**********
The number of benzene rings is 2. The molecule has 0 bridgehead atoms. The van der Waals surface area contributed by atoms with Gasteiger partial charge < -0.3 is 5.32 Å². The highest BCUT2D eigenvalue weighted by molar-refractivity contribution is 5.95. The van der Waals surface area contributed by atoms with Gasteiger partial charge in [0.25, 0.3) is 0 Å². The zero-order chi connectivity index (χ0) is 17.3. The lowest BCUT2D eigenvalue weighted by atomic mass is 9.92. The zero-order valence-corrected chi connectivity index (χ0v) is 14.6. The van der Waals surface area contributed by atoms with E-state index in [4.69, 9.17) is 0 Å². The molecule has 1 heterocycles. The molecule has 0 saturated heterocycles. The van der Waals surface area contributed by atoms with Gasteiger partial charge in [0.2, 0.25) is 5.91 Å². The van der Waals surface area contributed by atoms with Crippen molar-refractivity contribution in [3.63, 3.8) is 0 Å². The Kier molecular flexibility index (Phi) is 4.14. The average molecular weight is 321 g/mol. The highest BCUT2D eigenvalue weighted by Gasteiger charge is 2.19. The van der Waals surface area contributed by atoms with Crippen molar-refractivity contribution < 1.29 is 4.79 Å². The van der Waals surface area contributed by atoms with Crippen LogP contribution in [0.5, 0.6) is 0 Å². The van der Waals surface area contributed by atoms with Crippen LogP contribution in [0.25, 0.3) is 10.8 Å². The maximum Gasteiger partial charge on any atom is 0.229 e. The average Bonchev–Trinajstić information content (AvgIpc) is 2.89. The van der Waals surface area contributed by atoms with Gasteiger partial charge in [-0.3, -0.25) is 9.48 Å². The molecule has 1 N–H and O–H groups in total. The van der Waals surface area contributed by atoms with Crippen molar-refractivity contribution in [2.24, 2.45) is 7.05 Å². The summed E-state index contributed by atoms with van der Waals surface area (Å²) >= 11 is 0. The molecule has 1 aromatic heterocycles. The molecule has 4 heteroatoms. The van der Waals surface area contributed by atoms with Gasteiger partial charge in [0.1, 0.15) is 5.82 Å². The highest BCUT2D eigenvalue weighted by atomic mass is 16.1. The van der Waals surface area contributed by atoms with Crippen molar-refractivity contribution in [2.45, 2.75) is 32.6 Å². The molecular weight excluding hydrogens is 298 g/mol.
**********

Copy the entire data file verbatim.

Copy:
The number of benzene rings is 2. The molecule has 0 bridgehead atoms. The van der Waals surface area contributed by atoms with Gasteiger partial charge < -0.3 is 5.32 Å². The highest BCUT2D eigenvalue weighted by molar-refractivity contribution is 5.95. The van der Waals surface area contributed by atoms with Gasteiger partial charge in [0.25, 0.3) is 0 Å². The zero-order chi connectivity index (χ0) is 17.3. The lowest BCUT2D eigenvalue weighted by atomic mass is 9.92. The zero-order valence-corrected chi connectivity index (χ0v) is 14.6. The van der Waals surface area contributed by atoms with E-state index in [4.69, 9.17) is 0 Å². The molecule has 1 heterocycles. The molecule has 0 saturated heterocycles. The van der Waals surface area contributed by atoms with Gasteiger partial charge in [0.2, 0.25) is 5.91 Å². The van der Waals surface area contributed by atoms with Crippen molar-refractivity contribution in [3.63, 3.8) is 0 Å². The Kier molecular flexibility index (Phi) is 4.14. The average molecular weight is 321 g/mol. The highest BCUT2D eigenvalue weighted by Gasteiger charge is 2.19. The van der Waals surface area contributed by atoms with Crippen molar-refractivity contribution < 1.29 is 4.79 Å². The van der Waals surface area contributed by atoms with Crippen LogP contribution in [0.5, 0.6) is 0 Å². The van der Waals surface area contributed by atoms with Crippen LogP contribution in [0.25, 0.3) is 10.8 Å². The maximum Gasteiger partial charge on any atom is 0.229 e. The average Bonchev–Trinajstić information content (AvgIpc) is 2.89. The van der Waals surface area contributed by atoms with Gasteiger partial charge in [-0.3, -0.25) is 9.48 Å². The molecule has 1 N–H and O–H groups in total. The van der Waals surface area contributed by atoms with Crippen molar-refractivity contribution in [2.24, 2.45) is 7.05 Å². The summed E-state index contributed by atoms with van der Waals surface area (Å²) >= 11 is 0. The molecule has 1 aromatic heterocycles. The molecule has 4 heteroatoms. The van der Waals surface area contributed by atoms with Gasteiger partial charge in [0.1, 0.15) is 5.82 Å². The highest BCUT2D eigenvalue weighted by atomic mass is 16.1. The van der Waals surface area contributed by atoms with Crippen molar-refractivity contribution in [2.45, 2.75) is 32.6 Å². The molecular weight excluding hydrogens is 298 g/mol.